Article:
What is Chill Haze?
Distilled spirits contain a diverse array of substances that originate from their raw materials and from the barrels used for ageing. These substances include fusel oils, fatty acids and their esters.
When water is added, these compounds, which are insoluble in water, form micelles and result in turbidity also known as chill haze. While this haze may form in white spirits, it is more common in brown spirits like whisky.
Chill haze formation typically increases at lower temperatures, in lower proof products given the presence of more water, and in products with longer ageing time in wood. Decreasing temperature fosters precipitation, agglomeration of particles, and hardening of oils and waxes.
While certain compounds like fatty acid esters cause chill haze, they also have an important positive effect on the sensory characteristics of the spirits.
Therefore, it is important to selectively remove the longer chain acid esters which are associated with unwanted flavors while maintaining the short chain fatty acid esters that are associated with the desirable aroma components.
How to Remove Chill Haze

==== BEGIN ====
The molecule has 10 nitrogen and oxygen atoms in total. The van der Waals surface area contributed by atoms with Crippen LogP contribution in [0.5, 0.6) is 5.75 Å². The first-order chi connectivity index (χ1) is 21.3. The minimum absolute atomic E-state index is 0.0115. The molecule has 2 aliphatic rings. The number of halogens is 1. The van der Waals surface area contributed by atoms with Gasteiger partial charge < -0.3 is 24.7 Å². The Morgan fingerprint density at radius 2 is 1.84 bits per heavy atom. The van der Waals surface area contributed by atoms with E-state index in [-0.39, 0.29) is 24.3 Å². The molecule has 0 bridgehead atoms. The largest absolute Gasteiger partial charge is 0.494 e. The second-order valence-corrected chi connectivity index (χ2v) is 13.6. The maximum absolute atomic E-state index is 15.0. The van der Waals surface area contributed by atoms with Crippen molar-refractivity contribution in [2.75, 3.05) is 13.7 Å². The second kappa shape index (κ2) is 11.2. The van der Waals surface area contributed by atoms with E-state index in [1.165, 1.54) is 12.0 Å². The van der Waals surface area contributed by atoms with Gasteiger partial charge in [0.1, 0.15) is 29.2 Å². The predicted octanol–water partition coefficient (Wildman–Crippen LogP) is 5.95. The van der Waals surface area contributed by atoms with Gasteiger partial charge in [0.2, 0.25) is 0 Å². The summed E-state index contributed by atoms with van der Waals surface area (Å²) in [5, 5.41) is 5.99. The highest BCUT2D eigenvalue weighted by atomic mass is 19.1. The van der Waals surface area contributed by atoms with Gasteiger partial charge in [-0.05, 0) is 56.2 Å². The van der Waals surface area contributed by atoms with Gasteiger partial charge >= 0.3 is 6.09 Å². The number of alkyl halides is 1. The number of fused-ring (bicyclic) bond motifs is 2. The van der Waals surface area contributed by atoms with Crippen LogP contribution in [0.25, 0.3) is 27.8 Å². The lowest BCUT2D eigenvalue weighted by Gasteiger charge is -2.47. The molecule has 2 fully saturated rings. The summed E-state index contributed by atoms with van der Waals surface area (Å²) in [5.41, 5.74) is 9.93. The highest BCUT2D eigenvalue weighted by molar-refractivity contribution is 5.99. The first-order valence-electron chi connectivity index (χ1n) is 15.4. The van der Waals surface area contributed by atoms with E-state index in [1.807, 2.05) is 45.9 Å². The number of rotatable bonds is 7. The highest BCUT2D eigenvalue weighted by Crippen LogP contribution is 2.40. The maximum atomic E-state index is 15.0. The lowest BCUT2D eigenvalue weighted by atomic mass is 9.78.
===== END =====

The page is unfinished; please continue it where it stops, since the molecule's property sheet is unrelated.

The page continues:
To meet customer expectation for clear spirits and prevent chill haze formation after bottling, the majority of brown spirits undergo a process that involves chilling the spirit to temperatures below 0 °C (32 °F). This forces the chill haze to form which can then be removed by filtration.
While mechanical particle removal plays a role in the filtration process, adsorption is the major mechanism in chill haze removal, making filter sheet-based technologies an ideal solution.
With Pall’s traditional flat filter sheets and new unique modular formats, Pall’s experience in spirits filtration is unmatched. Learn more about our products for chill haze filtration of whisky and other brown and white spirits.
Niro Filter Press
To Chill or Not to Chill?
For many of the world’s spirits, chill haze has historically been removed by cooling and filtering as previously described. In recent years, however, there is increasing industry interest to experiment with new filtration methods that eliminate the chilling process altogether.
“Non-Chill Filtered” whisky is now being produced by several leading brands, representing a significant shift in a very traditional industry.
The decision to filter at ambient or after chilling at lower temperatures can be influenced by several factors. The main driver for filtration at ambient temperature is quality. Recent studies have demonstrated improved quality by avoiding the refrigeration step. Additionally, availability of refrigeration, which can be very expensive, can also be a major consideration for a new craft producer.